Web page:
Growing Organs for Transplants: Are We There Yet?

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Could lab-grown organs solve the transplant crisis? What are the main challenges involved in growing organs for transplants?

The demand for organs far outstrips the available supply. As a result, thousands of people die every year because their organs failed before they reached their turn on the waiting list. However, this may soon be over as scientists are making strides in their ability to grow organs and transplant them with little chance of rejection.

Keep reading to learn about the exciting advances in transplant organ growth.

Growing Human Organs

Lab-grown organs can become mainstream medicine sooner than we thought. A company called United Therapeutics is working toward the ability to grow and 3D-print organs for transplantation. They note that there are over 100,000 people in America currently waiting for an organ transplant and that most of them will never get one. Scientists are currently working on using pigs—a species whose organs happen to be of similar size and shape to humans’—to replicate organs for humans, and they’re using CRISPR gene editing technology to edit the organs’ genes so that they will not be rejected if transplanted into a human host. 

(Shortform note: United Therapeutics received FDA approval to use their genetically altered pigs for potential therapeutic purposes in 2020. In 2021, they achieved the first successful transplant of a genetically altered pig’s heart into a human without the heart being immediately rejected by the host. While some experts doubt pig organs will ever be as effective as human organs, they suggest that the greater availability of organs will at least make it easier to get on organ transplant lists, which are currently reserved for people with the highest likelihood of recovery.)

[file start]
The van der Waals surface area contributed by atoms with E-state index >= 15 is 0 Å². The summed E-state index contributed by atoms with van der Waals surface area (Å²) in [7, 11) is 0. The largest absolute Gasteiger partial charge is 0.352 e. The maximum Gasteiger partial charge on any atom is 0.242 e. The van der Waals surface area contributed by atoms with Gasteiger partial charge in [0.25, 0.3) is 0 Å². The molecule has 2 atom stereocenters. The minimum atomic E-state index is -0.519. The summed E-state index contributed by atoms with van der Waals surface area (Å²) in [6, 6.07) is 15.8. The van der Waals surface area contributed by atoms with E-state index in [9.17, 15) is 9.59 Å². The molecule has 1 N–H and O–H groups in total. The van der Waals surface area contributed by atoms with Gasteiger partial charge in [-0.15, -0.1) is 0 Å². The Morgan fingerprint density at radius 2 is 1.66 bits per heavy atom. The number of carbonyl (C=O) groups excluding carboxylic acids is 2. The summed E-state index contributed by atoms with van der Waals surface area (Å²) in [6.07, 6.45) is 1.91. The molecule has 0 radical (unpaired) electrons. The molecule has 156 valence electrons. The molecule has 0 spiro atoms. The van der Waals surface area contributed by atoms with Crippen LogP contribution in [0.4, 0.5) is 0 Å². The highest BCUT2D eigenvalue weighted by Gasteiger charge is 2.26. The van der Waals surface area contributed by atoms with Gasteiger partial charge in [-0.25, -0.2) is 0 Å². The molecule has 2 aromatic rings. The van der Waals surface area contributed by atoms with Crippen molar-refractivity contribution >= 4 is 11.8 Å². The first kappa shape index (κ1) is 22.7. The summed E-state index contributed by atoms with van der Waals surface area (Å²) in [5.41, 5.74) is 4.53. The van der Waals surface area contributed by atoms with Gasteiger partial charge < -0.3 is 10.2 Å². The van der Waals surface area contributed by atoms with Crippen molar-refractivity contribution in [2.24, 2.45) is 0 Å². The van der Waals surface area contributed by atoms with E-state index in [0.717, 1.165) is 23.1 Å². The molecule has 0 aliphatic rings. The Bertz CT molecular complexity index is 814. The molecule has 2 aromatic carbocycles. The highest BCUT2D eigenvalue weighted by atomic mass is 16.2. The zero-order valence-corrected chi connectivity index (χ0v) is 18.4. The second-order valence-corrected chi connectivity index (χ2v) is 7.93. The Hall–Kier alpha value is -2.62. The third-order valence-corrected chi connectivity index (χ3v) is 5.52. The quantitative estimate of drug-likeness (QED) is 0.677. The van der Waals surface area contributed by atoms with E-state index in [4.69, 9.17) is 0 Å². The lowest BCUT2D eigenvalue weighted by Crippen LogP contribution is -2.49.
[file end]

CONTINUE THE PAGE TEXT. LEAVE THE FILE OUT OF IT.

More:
However, since organs can still be rejected long after transplantation—resulting in recipients having to take immunosuppressants for the rest of their lives—the company is also working on growing organs for transplants from scratch from a patient’s own cells so there would be no risk of rejection and no need for immunosuppressants. 

(Shortform note: Organ transplant rejection occurs because the body recognizes foreign antigens—proteins present in toxic substances—and triggers the immune system to fight them. Doctors already have to take measures to mitigate the risk of organ transplant rejection, including matching patients with donors whose tissues are as similar to the recipient’s as possible. No two people’s tissues will match perfectly except in identical twins. While all organ recipients experience some degree of transplant rejection, immunosuppressants can keep the rejection from becoming so severe that the organ fails or has to be removed.)

Growing Organs for Transplants: Are We There Yet?

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Darya Sinusoid

Darya’s love for reading started with fantasy novels (The LOTR trilogy is still her all-time-favorite). Growing up, however, she found herself transitioning to non-fiction, psychological, and self-help books. She has a degree in Psychology and a deep passion for the subject. She likes reading research-informed books that distill the workings of the human brain/mind/consciousness and thinking of ways to apply the insights to her own life. Some of her favorites include Thinking, Fast and Slow, How We Decide, and The Wisdom of the Enneagram.

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